The official site of the Torch, the student-run newspaper at Glenbrook North High School.


The official site of the Torch, the student-run newspaper at Glenbrook North High School.


The official site of the Torch, the student-run newspaper at Glenbrook North High School.


The her-story of ‘Barbie’

Movie sparks interest
Different variations of Barbie dolls are displayed on the shelves of Target in Glenview. The first Barbie doll was released in 1959, and as its popularity has grown, Mattel has released various new dolls. Photo by Lexi Tarter

After seeing the new Barbie movie, senior Grace Mazeika was inspired to rethink her stance on the Barbie doll.

“I just feel like it wasn’t very healthy to have a doll out that was skinny and perfect,” said Mazeika. “It’s just not healthy. It’s how social media is. I think [the movie] definitely gives me a whole new perspective on Barbie.”

The release of the Barbie movie sparked a revival of the interest in the Barbie doll. The movie surpassed $1 billion in box office sales, making it the highest-grossing movie directed by a woman.

The well-known cast, along with the movie’s marketing tactic of utilizing Barbie’s popular brand, contributed to the movie’s success, said Jane Kamensky, professor of history at Harvard University.

The Barbie movie utilized genius marketing that turned out way more of the United States than they expected, Kamensky said.

“I think it’s a great thing that women are opening movies like that,” Kamensky said.

Since its creation by Ruth Handler in 1959, the Barbie doll has gained widespread popularity among many children.

The Barbie doll offered a new take on dolls marketed for young girls, one that was not meant to be taken care of in a maternal way, but fashioned and accessorized, said Susan Asbury, assistant professor of history at Middle Georgia State University.

Mazeika distinctly remembers the accessories she used for her collection of Barbie dolls.

“I had a giant Barbie Dreamhouse, and I remember having a hot tub,” said Mazeika. “And there was a cool shower thing. I had little soap bottles.”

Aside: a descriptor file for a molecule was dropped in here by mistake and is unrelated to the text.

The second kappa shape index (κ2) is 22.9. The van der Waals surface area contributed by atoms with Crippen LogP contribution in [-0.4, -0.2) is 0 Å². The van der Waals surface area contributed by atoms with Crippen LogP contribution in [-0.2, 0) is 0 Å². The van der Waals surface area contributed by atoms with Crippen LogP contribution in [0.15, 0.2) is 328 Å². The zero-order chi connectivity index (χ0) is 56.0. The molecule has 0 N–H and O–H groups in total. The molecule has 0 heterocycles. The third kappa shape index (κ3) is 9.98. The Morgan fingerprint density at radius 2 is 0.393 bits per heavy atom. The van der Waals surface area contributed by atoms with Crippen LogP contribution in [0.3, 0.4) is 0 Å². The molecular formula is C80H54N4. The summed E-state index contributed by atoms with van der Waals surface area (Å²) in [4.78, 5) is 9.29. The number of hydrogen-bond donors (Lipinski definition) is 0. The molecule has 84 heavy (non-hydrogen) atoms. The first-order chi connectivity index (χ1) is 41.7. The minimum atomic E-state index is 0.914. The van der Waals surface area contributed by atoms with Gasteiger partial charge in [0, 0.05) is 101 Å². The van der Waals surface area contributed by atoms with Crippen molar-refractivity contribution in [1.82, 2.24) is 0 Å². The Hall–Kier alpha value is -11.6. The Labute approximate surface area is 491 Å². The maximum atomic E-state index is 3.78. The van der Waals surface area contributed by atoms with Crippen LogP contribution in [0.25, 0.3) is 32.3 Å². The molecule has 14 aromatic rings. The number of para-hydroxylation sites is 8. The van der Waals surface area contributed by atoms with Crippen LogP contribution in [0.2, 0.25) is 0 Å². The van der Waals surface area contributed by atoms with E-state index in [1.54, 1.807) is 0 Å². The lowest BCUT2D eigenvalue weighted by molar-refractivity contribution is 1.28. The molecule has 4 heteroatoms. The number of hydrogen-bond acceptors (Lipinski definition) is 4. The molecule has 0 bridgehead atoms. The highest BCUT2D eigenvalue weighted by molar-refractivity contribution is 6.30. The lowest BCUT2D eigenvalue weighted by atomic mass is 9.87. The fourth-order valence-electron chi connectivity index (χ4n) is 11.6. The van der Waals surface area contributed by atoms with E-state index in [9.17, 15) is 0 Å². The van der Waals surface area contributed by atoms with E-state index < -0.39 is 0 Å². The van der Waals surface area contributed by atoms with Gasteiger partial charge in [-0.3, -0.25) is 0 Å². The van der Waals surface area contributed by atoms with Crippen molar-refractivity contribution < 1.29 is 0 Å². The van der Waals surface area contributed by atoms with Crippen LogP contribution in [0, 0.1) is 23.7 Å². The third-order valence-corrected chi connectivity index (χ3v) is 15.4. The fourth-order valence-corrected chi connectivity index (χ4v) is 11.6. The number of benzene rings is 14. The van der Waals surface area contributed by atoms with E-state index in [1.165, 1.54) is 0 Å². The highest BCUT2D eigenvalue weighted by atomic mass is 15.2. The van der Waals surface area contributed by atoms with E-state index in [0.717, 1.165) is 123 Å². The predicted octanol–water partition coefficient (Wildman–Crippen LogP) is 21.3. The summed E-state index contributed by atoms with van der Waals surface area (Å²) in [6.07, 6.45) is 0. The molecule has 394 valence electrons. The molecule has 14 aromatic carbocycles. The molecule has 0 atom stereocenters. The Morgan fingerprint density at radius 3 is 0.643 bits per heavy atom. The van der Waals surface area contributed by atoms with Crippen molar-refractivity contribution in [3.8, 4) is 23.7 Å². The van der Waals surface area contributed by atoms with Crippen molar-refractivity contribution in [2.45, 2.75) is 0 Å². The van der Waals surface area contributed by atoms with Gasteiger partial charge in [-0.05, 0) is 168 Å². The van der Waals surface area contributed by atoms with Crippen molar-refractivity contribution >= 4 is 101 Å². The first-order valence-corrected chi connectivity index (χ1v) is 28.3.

According to Asbury, over the years, Mattel, the toy company that manufactures Barbie dolls, has tried to broaden its product line by making dolls that represent the children who play with them.

“Mattel, like many toy companies, was really slow to diversify its product line,” said Asbury. “There was Barbie’s first African American friend, Christie, who was introduced in 1968. But she didn’t see any additional racial or ethnically diverse bodies until truly the 1980s.”

Mattel released the first Barbie doll in a wheelchair in 1997 and the first Barbie doll with Down syndrome in April.

Mazeika and her sister used to play with Barbie dolls that resembled them, she said.

“I would always get the blonde girl with the long hair, and she would always get the one with the brown hair,” Mazeika said.

The movie reminded Mazeika about feminism and how powerful womanhood can be, she said.

According to Kamensky, the movie addresses themes of gender and power.

“[The movie] is kind of a flipped script,” said Kamensky. “It would be a shame if the only lesson we learned about the power of female audiences and the potential for women directors … was that we should have more movies about toys.”

“Every woman of my age I know played with [the doll] in some entirely different way,” said Kamensky. “I think generations of American girls have made Barbie their own.”

About the Contributor
Lexi Tarter, Lifestyle Editor
Lexi Tarter (‘24) is a Lifestyle Editor and has been a member of Torch since her sophomore year. Previous positions: Staff Writer (21-22), Lifestyle Editor (22-23).